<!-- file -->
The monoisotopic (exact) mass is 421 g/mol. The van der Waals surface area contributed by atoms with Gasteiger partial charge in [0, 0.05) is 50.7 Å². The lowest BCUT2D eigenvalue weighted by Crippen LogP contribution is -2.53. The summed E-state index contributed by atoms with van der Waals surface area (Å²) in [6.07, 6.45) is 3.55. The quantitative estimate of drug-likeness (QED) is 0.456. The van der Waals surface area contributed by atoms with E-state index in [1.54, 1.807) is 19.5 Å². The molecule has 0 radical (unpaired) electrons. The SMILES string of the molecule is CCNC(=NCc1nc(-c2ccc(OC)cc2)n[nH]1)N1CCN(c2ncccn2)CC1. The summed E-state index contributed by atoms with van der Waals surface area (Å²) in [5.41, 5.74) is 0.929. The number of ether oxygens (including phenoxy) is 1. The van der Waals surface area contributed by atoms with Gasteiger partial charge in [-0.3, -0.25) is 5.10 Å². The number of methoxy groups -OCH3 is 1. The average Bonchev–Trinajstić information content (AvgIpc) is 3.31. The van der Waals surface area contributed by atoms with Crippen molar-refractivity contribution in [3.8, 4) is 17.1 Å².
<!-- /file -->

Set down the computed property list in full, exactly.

The monoisotopic (exact) mass is 421 g/mol. The van der Waals surface area contributed by atoms with Gasteiger partial charge in [0, 0.05) is 50.7 Å². The lowest BCUT2D eigenvalue weighted by Crippen LogP contribution is -2.53. The summed E-state index contributed by atoms with van der Waals surface area (Å²) in [6.07, 6.45) is 3.55. The quantitative estimate of drug-likeness (QED) is 0.456. The van der Waals surface area contributed by atoms with E-state index in [1.54, 1.807) is 19.5 Å². The molecule has 0 radical (unpaired) electrons. The SMILES string of the molecule is CCNC(=NCc1nc(-c2ccc(OC)cc2)n[nH]1)N1CCN(c2ncccn2)CC1. The summed E-state index contributed by atoms with van der Waals surface area (Å²) in [5.41, 5.74) is 0.929. The number of ether oxygens (including phenoxy) is 1. The van der Waals surface area contributed by atoms with Gasteiger partial charge in [-0.3, -0.25) is 5.10 Å². The number of methoxy groups -OCH3 is 1. The average Bonchev–Trinajstić information content (AvgIpc) is 3.31. The van der Waals surface area contributed by atoms with Crippen molar-refractivity contribution in [3.8, 4) is 17.1 Å².